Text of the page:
Baseline Study Population

Of the 120 patients screened, 120 were randomized to the Endocare (n=60) and control (n=60) arms, and 103 completed the study. As study procedures were set to start within 1 month following patients’ inclusion, 14 patients prematurely ended their participation after randomization: 11 experienced no more pain before the start of the study (noninclusion criteria) and 3 became pregnant (exclusion criteria). Additionally, 1 patient did not perform the study procedures due to a lack of time. Two patients were considered as lost to follow-up and 1 patient did not return her questionnaire after completing her participation.

Thus, 102 of the 120 recruited patients (85.0%) were included in the study analyses, including 51 in the Endocare group and 51 in the control group. Patients’ demographic characteristics were similar between groups, with the exception of weight (Table 1). Albeit slightly statistically significant (P=.03), the weight difference between groups was deemed inconsequential, as this parameter was not correlated to any aspect of the treatment.

The patients’ medical history was also similar between the groups, enabling effective comparison (Tables 2 and 3). Considering the overall cohort of 102 participants, the majority experienced chronic pelvic pain, followed by dysmenorrhea, dyspareunia, dyschezia, and dysuria. Moreover, over one-third (n=36/102) of patients had adenomyosis (Table 2).

Due to their endometriosis and the pain related to their condition, most of the patients declared using chronic drug treatments at baseline, including analgesics, antiemetics, and antinauseants; anti-inflammatory and antirheumatic products; and drugs for gastrointestinal disorders (Table 3). No difference was observed in the frequency of use of these drugs between the two study groups.

Table 1. Study population demographic characteristics at baseline.
CharacteristicsTotal (N=102)Control (n=51)Endocare (n=51)P value
Age (years)

Mean (SD)32.9 (6.96)32.1 (7.3)33.7 (6.6).26

Median (range)33 (18-49)33 (18-47)34 (19-49)N/Aa
Height (cm)

Mean (SD)163.9 (6.56)163.9 (6.82)163.8 (6.35).89

Median (range)163.5 (149-182)163 (149-182)164 (150-178)N/A
Weight (kg)

Mean (SD)64.6 (12.26)61.9 (10.95)67.3 (13.00).03

Median (range)62.5 (42-96)59 (42-92)66 (43-96)N/A

aN/A: not applicable.

Table 2. History of endometriosis.
CharacteristicsTotal (N=102)Control (n=51)Endocare (n=51)P value
Time since endometriosis diagnosis (months)

Mean (SD)25.6 (39.21)23.1 (38.48)28.2 (40.15).51

Median (range)6 (0-184)5 (0-149)8 (0-184)N/Aa
Type of endometriosis, n (%)

Superficial14 (13.7)9 (17.6)5 (9.8).39

Peritoneal13 (12.7)9 (17.6)4 (7.8).23

Cystic or ovarian endometriosis40 (39.2)20 (39.2)20 (39.2)>.99

Deep infiltrating endometriosis84 (82.4)38 (74.5)46 (90.2).07

Digestive locations0 (0.0)0 (0.0)0 (0.0)>.99

Other0 (0.0)0 (0.0)0 (0.0)>.99
Presence of adenomyosis, n (%)36 (35.3)16 (31.4)20 (39.2).54
History of surgical management for endometriosis, n (%)22 (21.6)8 (15.7)14 (27.5).23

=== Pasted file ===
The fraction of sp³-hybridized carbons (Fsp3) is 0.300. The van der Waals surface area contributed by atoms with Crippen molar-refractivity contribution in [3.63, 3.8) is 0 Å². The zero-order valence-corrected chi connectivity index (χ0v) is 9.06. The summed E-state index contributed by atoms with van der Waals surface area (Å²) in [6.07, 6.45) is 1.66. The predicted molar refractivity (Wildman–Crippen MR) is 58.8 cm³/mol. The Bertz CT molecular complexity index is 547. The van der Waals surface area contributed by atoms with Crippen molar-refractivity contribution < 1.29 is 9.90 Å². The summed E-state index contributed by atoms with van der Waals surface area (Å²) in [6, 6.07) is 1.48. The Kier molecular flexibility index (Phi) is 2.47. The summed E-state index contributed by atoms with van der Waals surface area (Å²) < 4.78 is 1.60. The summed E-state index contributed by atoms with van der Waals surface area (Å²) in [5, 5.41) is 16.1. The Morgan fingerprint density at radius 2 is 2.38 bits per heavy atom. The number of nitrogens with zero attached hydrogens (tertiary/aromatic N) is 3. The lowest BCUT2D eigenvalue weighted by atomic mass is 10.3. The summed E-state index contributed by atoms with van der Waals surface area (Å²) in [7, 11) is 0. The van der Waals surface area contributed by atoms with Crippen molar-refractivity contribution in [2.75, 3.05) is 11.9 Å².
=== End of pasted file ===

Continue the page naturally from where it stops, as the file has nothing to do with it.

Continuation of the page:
Time since the last surgery (months)

Missing, n (%)20 (82)8 (43)12 (39)N/A

Mean (SD)38.5 (46.36)41.5 (56.23)36.5 (41.09).83

Median (range)16.5 (1-146)6 (1-146)24 (1-137)N/A
Current management of endometriosis, n (%).83

Hormonal treatment41 (40.2)19 (37.3)22 (43.1)

Hormonal intrauterine device4 (3.9)2 (3.9)2 (3.9)

None57 (55.9)30 (58.8)27 (52.9)
Usual pain symptoms

Chronic pelvic pain96 (94.1)46 (90.2)50 (98.0).21

Dysmenorrhea78 (76.5)42 (82.4)36 (70.6).24

Dysuria17 (16.7)7 (13.7)10 (19.6).60

Dyschezia26 (25.5)9 (17.6)17 (33.3).11

Dyspareunia74 (72.5)40 (78.4)34 (66.7).27

aN/A: not applicable.

Table 3. Medication use at baseline.
MedicationsTotal (N=102), n (%)Control (n=51), n (%)Endocare (n=51), n (%)P value

Anilides15 (14.7)10 (19.6)5 (9.8).26

Natural opium alkaloids3 (2.9)1 (2.0)2 (3.9)>.99

Opioids in combination with antispasmodics2 (2.0)0 (0.0)2 (3.9).50

Opioids in combination with nonopioid analgesics8 (7.8)5 (9.8)3 (5.9).72

Other analgesics and antipyretics10 (9.8)5 (9.8)5 (9.8)>.99

Other opioids3 (2.9)0 (0.0)3 (5.9).24

Salicylic acid and derivatives1 (1.0)1 (2.0)0 (0.0)>.99
Other antiemetics and antinauseants1 (1.0)0 (0.0)1 (2.0)>.99
Other antiepileptics0 (0.0)0 (0.0)0 (0.0)>.99
Anti-inflammatory and antirheumatic products

Fenamates0 (0.0)0 (0.0)0 (0.0)>.99

Propionic acid derivatives26 (25.5)12 (23.5)14 (27.5).82
Proton pump inhibitors (for acid-related disorders)0 (0.0)0 (0.0)0 (0.0)>.99
Other drugs for functional gastrointestinal disorders6 (5.9)4 (7.8)2 (3.9).68

Adherence to Study Protocol

On study day 1, 102 patients used both study treatments and correctly filled in their follow-up diaries. Study device use started to decrease on day 2 (Endocare: n=49/51, 96%; control: n=49/51, 96%), significantly decreased on day 3 (Endocare: n=34/51, 67%; control: n=30/51, 59%), and decreased even more on day 4 (Endocare: 24/51, 47%; control: n=21/51, 41%) and day 5 (Endocare: n=18/51, 35%; control: n=18/51, 35%). Some participants who stopped using the study treatments continued to complete their follow-up diary until the end of the study period.

Pain Assessment


Patients were advised to use the treatment (ie, Endocare or control) starting on the first painful day of their cycle. The use of the study treatment was mandatory for at least 2 days (ie, days 1 and 2), and patients had the possibility of continuing the treatment for the next 3 days if they experienced pain (ie, days 3, 4, and 5).